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Machine Learning Models
Our dataset is now balanced! This ensures that our model can see the same amount of elements from each of the classes. We can build machine learning models for classification. Two models will be used:
- Random Forest
- Logistic Regression
Before we start building models, it is crucial to define the performance metrics we will be using. As our validation data is imbalanced, if the model would predict the majority class every time, our model will receive an accuracy that is significantly skewed without consideration for the minority class. Hence, we will be using precision, recall, and F1 score.
First, we will build our Random Forest Model, with 15 estimators. Keep in mind that due to the size of the dataset, it will take a couple minutes to run.
Great! Our model had a high precision and recall, meaning that it did not select as many false positives (precision) or false negatives (recall) as it did true positives! Because of this, the F1 score was high as well.
Second, we will also build a Logistic Regression Model to solve this classification problem.
Well…in this case, while recall was high (model selected more true positives than false negatives), the precision was really low, which means that the model selected more false positives than true positives. Hence, the F1 score decreased.
In comparing these two models, it is important to evaluate the metrics by which we compare them. Our logistic regression model had a higher recall (by approximately 5%), while the random forest classifier had a higher precision, (by approximately 78%). Hence, in terms of F1 score, which is a harmonic mean of both precision and recall, the random forest model performed better.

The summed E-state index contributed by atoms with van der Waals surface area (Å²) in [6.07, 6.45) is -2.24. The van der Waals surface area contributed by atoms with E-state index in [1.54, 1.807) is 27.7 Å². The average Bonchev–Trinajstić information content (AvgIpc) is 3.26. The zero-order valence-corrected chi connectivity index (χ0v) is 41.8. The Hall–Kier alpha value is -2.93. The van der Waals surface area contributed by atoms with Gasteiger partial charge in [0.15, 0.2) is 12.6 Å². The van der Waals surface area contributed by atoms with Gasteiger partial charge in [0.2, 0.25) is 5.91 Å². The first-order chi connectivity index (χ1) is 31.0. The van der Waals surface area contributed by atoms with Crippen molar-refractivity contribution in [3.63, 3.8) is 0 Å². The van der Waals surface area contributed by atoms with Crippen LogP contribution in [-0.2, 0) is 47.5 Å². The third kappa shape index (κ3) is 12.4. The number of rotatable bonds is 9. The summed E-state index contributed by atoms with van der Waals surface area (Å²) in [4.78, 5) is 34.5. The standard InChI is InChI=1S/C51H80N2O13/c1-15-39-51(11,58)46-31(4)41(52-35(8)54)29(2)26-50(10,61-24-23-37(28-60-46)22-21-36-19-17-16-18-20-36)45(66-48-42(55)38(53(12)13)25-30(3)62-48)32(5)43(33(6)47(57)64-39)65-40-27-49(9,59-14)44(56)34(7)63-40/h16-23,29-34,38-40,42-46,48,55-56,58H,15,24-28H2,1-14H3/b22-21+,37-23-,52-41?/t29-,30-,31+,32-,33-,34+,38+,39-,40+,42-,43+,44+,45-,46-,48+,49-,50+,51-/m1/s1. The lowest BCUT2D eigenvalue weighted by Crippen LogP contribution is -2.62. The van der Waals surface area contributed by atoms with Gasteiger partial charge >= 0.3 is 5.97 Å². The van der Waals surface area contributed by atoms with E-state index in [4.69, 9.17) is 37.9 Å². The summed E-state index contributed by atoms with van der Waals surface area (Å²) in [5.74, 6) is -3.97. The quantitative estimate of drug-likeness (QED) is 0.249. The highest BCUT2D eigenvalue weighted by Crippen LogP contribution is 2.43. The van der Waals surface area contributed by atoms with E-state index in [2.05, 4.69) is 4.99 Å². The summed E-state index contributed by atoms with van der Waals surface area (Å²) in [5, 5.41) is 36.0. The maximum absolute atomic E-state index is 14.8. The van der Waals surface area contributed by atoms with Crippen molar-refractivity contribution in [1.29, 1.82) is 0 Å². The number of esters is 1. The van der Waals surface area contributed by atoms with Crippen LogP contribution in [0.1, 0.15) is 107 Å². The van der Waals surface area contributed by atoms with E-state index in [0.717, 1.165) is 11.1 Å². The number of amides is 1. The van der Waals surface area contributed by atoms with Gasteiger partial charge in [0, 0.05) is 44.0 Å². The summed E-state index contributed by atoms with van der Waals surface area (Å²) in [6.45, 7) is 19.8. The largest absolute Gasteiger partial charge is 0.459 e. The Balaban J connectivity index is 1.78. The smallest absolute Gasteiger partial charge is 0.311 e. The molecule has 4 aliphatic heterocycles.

Finally, we will also make a neural network with two hidden layers to solve this classification problem.
Before creating our model, it is important to define the hyperparameters that we will be using. Here are the ones I used, but feel free to tune them even further with the goal of achieving improved results!
As shown in the diagram, we have:
- An input layer of 64 neurons with ReLU activation
- Two dense hidden layers of 32 and 16 neurons respectively, each with a ReLU activation
- An output layer of 1 neuron with a sigmoid activation
Additionally, we have:
- An Adam optimizer with a learning rate of 1e-4 and a decay of 1e-6
- Loss of Binary Crossentropy and metrics of precision and recall
The model will be trained on 5 epochs
Below is the code I used to create the model, with the Keras module of Tensorflow.
Now that we built the model, let’s run it to see our results!
As we can see, our validation precision ranged from approximately 19.52 to 61.26%, while the validation recall ranged from 86.03 to 90.44%. Epoch 4 had the best validation recall, and epoch 1 had the best validation precision. The model did not overfit, as the values for precision and recall are still increasing. Feel free to change the number of epochs to view how the model performs over greater periods of time! Do note however that it will take longer to train…
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